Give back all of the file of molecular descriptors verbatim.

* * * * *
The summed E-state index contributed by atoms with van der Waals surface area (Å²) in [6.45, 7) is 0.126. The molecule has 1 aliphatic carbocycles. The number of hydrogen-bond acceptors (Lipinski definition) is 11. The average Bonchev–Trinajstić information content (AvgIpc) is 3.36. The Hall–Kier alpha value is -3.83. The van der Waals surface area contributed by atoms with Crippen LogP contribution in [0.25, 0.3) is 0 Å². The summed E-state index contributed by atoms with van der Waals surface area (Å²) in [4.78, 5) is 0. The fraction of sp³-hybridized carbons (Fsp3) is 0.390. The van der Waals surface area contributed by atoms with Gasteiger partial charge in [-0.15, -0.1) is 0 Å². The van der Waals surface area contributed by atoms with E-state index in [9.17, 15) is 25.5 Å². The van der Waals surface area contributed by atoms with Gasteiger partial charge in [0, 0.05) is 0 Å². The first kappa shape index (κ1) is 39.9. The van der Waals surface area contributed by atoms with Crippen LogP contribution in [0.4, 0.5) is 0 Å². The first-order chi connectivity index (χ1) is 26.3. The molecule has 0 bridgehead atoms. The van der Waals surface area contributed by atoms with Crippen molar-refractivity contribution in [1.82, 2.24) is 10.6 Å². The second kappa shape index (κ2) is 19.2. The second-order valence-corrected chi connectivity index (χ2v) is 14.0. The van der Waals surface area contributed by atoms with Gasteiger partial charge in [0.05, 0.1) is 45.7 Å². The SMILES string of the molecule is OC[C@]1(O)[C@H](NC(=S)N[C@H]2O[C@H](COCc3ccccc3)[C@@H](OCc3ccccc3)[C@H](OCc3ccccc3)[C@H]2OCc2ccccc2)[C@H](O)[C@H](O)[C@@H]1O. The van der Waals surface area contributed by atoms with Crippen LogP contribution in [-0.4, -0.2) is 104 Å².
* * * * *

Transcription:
The summed E-state index contributed by atoms with van der Waals surface area (Å²) in [6.45, 7) is 0.126. The molecule has 1 aliphatic carbocycles. The number of hydrogen-bond acceptors (Lipinski definition) is 11. The average Bonchev–Trinajstić information content (AvgIpc) is 3.36. The Hall–Kier alpha value is -3.83. The van der Waals surface area contributed by atoms with Crippen LogP contribution in [0.25, 0.3) is 0 Å². The summed E-state index contributed by atoms with van der Waals surface area (Å²) in [4.78, 5) is 0. The fraction of sp³-hybridized carbons (Fsp3) is 0.390. The van der Waals surface area contributed by atoms with Gasteiger partial charge in [-0.15, -0.1) is 0 Å². The van der Waals surface area contributed by atoms with E-state index in [9.17, 15) is 25.5 Å². The van der Waals surface area contributed by atoms with Gasteiger partial charge in [0, 0.05) is 0 Å². The first kappa shape index (κ1) is 39.9. The van der Waals surface area contributed by atoms with Crippen LogP contribution in [0.4, 0.5) is 0 Å². The first-order chi connectivity index (χ1) is 26.3. The molecule has 0 bridgehead atoms. The van der Waals surface area contributed by atoms with Crippen molar-refractivity contribution in [1.82, 2.24) is 10.6 Å². The second kappa shape index (κ2) is 19.2. The second-order valence-corrected chi connectivity index (χ2v) is 14.0. The van der Waals surface area contributed by atoms with Gasteiger partial charge in [0.05, 0.1) is 45.7 Å². The SMILES string of the molecule is OC[C@]1(O)[C@H](NC(=S)N[C@H]2O[C@H](COCc3ccccc3)[C@@H](OCc3ccccc3)[C@H](OCc3ccccc3)[C@H]2OCc2ccccc2)[C@H](O)[C@H](O)[C@@H]1O. The van der Waals surface area contributed by atoms with Crippen LogP contribution in [-0.4, -0.2) is 104 Å².